“I look forward to seeing when the growers start producing more strains for patients,” Caldwell said. “At this point, the price point is too high for the vast majority of poor and working-class Louisianans.”
Lawmakers were already exploring what changes should be made to the program when flower hit the shelves this month. Rep. Joe Marino, No Party-Gretna, took an interest in the program after his late father, who had ALS, saw relief from taking medical marijuana tinctures. He said he filed a bill last year at the behest of his colleague Sen. Patrick Connick, R-Marrero, to give the Jefferson Parish Economic Development Commission what would have been Louisiana’s third grower’s license, an effort shot down in the Legislature.
Afterward, Marino started up the Medical Marijuana Commission to make recommendations on changing the program ahead of this year’s regular legislative session, which starts March 14. Other lawmakers started up a separate commission to explore legalizing marijuana for recreational use.
Marino said it’s hard to gauge how flower sales are going from the first few weeks, and it will take time to determine what demand will look like.
Regardless, he noted Louisiana patients pay more and have less access because of the limited number of pharmacies. LSU and Southern University hold the only grower’s licenses, and both partnered with private companies. The nine approved pharmacies were picked by the Board of Pharmacy through a competitive bid a few years ago. By comparison, Arkansas has 38 licensed dispensaries and eight licensed growers.
“I think opening up to more competition would first of all lead to lower prices, but also more (strains),” Marino said.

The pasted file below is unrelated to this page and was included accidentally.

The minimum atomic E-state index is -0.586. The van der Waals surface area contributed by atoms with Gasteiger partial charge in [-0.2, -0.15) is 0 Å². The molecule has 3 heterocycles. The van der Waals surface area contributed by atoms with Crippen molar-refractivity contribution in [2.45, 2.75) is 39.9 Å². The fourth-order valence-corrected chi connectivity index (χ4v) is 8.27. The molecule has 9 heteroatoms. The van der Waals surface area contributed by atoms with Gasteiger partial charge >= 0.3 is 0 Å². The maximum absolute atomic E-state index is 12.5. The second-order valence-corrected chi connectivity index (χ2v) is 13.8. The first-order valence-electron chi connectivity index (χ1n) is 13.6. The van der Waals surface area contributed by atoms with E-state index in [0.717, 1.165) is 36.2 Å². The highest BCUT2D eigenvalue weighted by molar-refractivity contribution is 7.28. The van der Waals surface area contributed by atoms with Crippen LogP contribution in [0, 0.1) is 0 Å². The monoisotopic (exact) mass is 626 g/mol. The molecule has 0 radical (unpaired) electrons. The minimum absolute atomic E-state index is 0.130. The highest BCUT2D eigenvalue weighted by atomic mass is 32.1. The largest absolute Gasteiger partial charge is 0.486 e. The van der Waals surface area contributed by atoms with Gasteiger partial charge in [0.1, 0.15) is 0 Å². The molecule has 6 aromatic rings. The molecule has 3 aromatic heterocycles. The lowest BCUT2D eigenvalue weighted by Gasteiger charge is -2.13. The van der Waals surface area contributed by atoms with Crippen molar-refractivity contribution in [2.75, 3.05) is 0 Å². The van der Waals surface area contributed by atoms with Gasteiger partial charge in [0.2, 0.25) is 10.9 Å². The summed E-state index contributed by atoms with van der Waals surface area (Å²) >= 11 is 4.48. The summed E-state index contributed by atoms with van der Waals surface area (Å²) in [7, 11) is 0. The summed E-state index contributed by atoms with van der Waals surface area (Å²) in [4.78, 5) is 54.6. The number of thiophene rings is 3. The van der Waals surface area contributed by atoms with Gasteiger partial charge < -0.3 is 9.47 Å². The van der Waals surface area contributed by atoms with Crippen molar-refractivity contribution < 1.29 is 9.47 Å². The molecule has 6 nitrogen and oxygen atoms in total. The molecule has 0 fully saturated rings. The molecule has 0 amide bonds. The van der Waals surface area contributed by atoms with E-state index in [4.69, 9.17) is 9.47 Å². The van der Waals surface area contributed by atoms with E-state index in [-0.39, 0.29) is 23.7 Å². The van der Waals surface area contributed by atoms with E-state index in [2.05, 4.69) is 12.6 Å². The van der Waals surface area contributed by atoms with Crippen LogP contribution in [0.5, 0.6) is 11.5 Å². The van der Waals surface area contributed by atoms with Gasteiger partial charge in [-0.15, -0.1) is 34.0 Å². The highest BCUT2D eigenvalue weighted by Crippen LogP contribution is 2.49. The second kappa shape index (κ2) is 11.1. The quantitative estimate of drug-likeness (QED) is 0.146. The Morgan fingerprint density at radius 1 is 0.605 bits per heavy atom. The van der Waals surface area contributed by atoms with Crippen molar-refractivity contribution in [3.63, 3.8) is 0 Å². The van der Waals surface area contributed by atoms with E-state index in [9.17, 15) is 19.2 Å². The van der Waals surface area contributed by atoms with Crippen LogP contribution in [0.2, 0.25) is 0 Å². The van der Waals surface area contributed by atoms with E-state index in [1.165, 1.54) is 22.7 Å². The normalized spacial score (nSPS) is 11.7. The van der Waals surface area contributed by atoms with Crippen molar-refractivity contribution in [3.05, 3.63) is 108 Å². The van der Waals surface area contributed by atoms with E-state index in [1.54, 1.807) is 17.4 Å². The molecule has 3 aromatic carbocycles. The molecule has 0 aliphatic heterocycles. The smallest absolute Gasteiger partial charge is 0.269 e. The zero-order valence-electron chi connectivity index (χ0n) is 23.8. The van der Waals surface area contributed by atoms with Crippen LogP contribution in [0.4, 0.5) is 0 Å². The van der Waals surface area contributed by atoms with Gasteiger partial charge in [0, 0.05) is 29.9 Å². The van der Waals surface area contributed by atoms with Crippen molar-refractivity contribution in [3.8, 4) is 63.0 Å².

Currently, the growers have only put three different strains of flower on the shelves, but say more varieties are on the way. LSU’s growing partner, Good Day Farm, also has said its new facility in Ruston will eventually be able to grow enough marijuana to meet the entire patient demand in Louisiana, based on the projected uptake rates drawn from other states.
Marino doesn’t understand the logic of the limited marketplace. “Name another medicine the state of Louisiana limits the number of people who can produce it and where it can be sold,” Marino said.
The effort to expand licenses will likely prove contentious in the upcoming regular legislative session. Good Day Farm staffed up its lobbyist ranks over the past year, hiring four lobbyists in August. They join John Davis, the president of the firm, who is married to state Rep. Paula Davis, R-Baton Rouge. The previous iteration of Good Day Farm, called Wellcana, reported hiring the well-known lobbyist father-son duo of Randy and Ryan Haynie about a year ago, and they continue to represent Good Day Farm. Ilera Holistic Healthcare, Southern University’s grower, employs two lobbyists as well.
Louisiana’s marijuana laws were crafted to include tight regulations, and a limited number of licenses, to appease a conservative Legislature that was sympathetic to sheriffs and district attorneys who didn’t like the idea of medical marijuana.
Last year, when Marino’s proposal to add JEDCO to the grower’s list came before the House Health and Welfare Committee, Rep. Larry Bagley, the chair, said the committee thought it was too early to expand, and members wanted to “let Southern and LSU make some money” after their growers invested millions in the program.
Now, Bagley said it’s time to open the door wider, and he intends to file bills to do just that.
“I know there’s going to be some lobbyists hired on both sides,” Bagley said. “That’s kind of the way the system is. I hope everybody looks at it from what’s going to be most helpful for the citizens. Not what’s going to be most helpful to my pocketbook.”